The Barbados Fisheries Management Plan (FMP) 2004-2006 was published as a blueprint for the fisheries sector. This FMP covered the period 1st January 2004 to 31st December 2006. The FMP contained information on the status of the local fishing industry and the planning processes used in developing the plan. It outlined strategies for the development and management of the fishing industry to ensure its sustainable contribution to the nutritional, economic and social well being of Barbadians. During the plan-period the FMP formed the basis for fisheries policy, management and administration. It guided the formulation and implementation of fisheries legislation. The FMP may be reviewed and revised at any time during the plan-period.
Importance of the fishing industry
The local fishing industry is of great economic and social importance. During the past 60 years the fishing industry has made tremendous strides to become an area of significant economic activity with several types of vibrant small businesses, including fish processing, fish retailing and wholesaling, boat building, fish export and fish distribution. These businesses provide employment and income for an estimated 6,000 persons directly and indirectly, many of whom are self-employed. The industry is also an avenue for earning vital foreign exchange through fish exports, in addition to being a major contributor to local food security.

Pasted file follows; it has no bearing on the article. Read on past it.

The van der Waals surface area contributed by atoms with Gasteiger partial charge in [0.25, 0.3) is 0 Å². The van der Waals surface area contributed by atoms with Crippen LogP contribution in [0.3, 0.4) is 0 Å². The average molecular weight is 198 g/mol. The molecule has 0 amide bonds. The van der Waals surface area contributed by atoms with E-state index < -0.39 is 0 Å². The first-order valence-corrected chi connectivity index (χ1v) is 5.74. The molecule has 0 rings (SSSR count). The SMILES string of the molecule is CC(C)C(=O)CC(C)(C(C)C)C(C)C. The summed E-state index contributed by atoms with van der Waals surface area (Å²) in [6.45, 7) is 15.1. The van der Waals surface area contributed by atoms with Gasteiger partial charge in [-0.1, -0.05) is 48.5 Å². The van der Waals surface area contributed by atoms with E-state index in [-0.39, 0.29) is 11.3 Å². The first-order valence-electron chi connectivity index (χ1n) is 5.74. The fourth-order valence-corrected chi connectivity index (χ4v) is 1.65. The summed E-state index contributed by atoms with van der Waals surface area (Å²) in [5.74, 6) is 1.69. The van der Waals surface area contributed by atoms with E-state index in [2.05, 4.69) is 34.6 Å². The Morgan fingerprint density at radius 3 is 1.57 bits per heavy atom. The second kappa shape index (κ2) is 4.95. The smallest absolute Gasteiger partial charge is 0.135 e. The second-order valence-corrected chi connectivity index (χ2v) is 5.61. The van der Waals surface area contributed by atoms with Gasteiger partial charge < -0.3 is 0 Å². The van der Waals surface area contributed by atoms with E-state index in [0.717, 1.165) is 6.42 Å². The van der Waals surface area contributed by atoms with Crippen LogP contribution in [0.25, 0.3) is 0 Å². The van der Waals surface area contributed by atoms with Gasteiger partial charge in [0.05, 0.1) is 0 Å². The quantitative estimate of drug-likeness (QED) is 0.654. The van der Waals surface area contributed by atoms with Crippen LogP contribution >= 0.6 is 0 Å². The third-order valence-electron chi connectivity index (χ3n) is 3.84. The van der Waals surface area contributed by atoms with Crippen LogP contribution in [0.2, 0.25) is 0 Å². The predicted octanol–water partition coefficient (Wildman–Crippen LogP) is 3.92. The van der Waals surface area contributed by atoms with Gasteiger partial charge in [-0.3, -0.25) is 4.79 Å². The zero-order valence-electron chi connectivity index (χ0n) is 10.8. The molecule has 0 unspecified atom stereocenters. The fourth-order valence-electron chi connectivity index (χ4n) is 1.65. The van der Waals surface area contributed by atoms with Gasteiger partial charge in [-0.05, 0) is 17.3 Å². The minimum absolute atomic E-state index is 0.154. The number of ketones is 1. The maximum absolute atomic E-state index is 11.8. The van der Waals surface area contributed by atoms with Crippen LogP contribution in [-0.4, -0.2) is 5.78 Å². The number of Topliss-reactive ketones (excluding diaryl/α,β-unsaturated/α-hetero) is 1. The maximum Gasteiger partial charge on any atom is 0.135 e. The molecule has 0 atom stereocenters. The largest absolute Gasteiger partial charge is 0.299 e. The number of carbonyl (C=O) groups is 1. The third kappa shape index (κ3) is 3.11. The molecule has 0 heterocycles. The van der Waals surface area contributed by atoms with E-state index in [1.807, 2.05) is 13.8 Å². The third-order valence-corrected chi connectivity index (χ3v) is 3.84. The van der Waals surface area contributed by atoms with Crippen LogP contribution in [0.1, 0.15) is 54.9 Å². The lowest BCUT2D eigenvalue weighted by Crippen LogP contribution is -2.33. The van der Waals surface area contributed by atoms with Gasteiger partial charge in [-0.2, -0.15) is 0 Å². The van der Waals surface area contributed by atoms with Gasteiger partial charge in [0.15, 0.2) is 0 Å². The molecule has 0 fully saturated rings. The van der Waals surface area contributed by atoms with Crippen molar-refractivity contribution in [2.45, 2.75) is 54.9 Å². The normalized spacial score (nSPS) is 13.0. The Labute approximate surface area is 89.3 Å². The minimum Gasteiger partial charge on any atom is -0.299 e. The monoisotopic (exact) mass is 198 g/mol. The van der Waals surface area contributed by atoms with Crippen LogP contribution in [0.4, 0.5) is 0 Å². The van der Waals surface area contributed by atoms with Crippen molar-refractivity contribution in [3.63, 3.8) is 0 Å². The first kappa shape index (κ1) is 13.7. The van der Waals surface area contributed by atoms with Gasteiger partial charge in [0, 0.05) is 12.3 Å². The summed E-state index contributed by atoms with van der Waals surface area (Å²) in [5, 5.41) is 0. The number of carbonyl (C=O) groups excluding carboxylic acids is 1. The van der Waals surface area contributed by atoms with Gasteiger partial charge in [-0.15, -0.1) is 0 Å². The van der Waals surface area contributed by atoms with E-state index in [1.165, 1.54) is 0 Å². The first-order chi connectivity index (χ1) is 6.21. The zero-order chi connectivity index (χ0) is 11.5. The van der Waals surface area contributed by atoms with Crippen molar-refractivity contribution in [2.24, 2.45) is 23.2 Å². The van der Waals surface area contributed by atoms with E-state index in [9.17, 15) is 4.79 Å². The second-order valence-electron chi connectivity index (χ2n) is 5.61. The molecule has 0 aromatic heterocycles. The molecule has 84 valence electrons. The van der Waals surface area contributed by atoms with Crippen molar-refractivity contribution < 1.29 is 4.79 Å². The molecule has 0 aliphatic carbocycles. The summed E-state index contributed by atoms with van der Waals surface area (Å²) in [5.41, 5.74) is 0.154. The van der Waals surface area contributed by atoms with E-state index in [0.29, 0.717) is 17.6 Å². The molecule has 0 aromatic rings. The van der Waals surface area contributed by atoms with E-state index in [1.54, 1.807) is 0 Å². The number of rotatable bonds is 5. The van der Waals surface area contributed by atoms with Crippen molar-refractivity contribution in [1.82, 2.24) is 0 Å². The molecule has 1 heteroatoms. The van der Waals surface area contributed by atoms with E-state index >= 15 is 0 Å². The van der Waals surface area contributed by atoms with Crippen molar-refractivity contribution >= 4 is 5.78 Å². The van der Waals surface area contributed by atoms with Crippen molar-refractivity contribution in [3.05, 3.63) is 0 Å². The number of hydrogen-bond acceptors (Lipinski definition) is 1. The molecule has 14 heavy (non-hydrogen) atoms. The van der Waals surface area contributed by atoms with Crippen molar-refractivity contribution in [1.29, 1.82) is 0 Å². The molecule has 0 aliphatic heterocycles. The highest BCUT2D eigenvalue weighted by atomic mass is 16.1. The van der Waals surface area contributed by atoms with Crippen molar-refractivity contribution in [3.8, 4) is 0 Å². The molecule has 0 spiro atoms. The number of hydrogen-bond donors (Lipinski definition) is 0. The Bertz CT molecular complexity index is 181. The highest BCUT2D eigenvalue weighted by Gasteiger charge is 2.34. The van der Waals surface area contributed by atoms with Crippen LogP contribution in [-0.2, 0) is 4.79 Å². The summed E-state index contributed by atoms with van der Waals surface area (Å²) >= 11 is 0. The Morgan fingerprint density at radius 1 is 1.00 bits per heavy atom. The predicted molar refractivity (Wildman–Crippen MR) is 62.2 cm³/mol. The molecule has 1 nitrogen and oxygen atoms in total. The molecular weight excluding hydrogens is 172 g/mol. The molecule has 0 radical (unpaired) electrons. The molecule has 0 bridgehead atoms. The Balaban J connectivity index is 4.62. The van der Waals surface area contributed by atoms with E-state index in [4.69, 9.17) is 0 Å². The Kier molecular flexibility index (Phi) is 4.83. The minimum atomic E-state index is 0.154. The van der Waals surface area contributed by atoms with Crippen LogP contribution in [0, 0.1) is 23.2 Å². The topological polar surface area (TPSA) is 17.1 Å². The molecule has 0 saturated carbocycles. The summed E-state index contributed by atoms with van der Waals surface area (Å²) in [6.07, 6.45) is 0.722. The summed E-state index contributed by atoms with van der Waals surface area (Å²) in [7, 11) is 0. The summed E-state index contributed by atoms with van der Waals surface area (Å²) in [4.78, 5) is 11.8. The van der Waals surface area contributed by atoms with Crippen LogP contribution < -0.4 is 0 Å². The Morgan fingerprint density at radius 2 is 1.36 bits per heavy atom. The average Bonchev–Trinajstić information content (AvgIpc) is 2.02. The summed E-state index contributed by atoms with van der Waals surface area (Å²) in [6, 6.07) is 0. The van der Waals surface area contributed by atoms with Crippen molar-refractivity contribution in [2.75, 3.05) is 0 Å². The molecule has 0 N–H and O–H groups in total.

Need for planning
Fisheries contribute to the nutritional, economic and social well being of Barbadians. The local fisheries currently are open-access. All Barbadians have access to the resources and no one person owns the resources. People may have little incentive to conserve the fish resources. Fishers will be inclined to compete with each other to catch as many fish as possible. Fishery resources, though renewable, are not infinite. Consequently, it is imperative that effective management measures be put in place to prevent overexploitation of fisheries resources, to rebuild those that are depleted and to ensure sustainability of the resources for present and future generations of Barbadians. Effective management will require new ways of operating and managing the fisheries. In this new paradigm, management of the local fisheries resources will no longer be solely the dictate of Government. Instead, fisheries management will require collaboration of, and sharing of responsibility by, all stakeholders in the fishing industry. This will be done within the parameters set out in the local legislation and various international conventions and agreements to which Barbados is party since many fisheries resources are shared amongst several countries, it is important that arrangements and organisations for fisheries management are used.